Serving the Community 

Elite Aviation provides high-quality flight training, aircraft rental, aircraft maintenance, and other aviation support services as mentioned above. They also serve the aviation community and the public regularly by supporting youth and professional development programs in cooperation with other like-minded organizations. Elite Aviation has hosted the flight portion of youth summer camps sponsored by the St. Louis Science Center, fantasy flights for critically ill children, and a food drive for Circle of Concern Food Pantry. Recently, Elite Aviation hosted ground handling training for A&P mechanic candidates from Southwestern Illinois College. The monthly Elite Speaker Series features interactive presentations on aviation topics in cooperation with the local FAA Flight Standards District Office and featuring local aviation subject experts from the public and private sectors. Elite Aviation was a major sponsor of the recent Super Safety Seminar weekend event held at St. Louis University. Elite Aviation is preparing for its second public Open House and Fly-In to be held on April 21, and first flight experiences will be available that day on a first-come, first-served basis. More details will follow shortly.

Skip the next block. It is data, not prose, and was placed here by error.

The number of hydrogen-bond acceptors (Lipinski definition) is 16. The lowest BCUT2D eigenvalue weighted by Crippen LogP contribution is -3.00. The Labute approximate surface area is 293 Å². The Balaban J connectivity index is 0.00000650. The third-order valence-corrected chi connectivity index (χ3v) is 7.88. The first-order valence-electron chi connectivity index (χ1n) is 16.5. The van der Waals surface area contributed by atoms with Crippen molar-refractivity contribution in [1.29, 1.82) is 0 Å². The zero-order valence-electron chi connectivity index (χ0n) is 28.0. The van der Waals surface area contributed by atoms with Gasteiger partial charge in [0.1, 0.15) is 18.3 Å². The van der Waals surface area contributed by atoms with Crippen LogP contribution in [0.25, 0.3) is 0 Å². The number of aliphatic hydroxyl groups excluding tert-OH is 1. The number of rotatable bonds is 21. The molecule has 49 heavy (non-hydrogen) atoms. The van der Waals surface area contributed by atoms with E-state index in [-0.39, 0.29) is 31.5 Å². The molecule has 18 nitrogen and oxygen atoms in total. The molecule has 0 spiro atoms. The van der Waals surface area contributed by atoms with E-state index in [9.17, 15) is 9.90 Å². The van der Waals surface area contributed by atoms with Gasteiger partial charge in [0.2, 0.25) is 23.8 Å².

The Aero Experience thanks Elite Aviation for their many great contributions to Midwest Aviation and for joining our team as a sponsor and advertiser. We will highlight the services mentioned above in future stories, and we encourage our audience to contact Elite Aviation for your flight training and aviation services needs.

Monday, March 26, 2018

AIAA St. Louis Section Holds March Dinner Meeting at Wings of Hope

By Carmelo Turdo
Brad Rafferty of AIAA St. Louis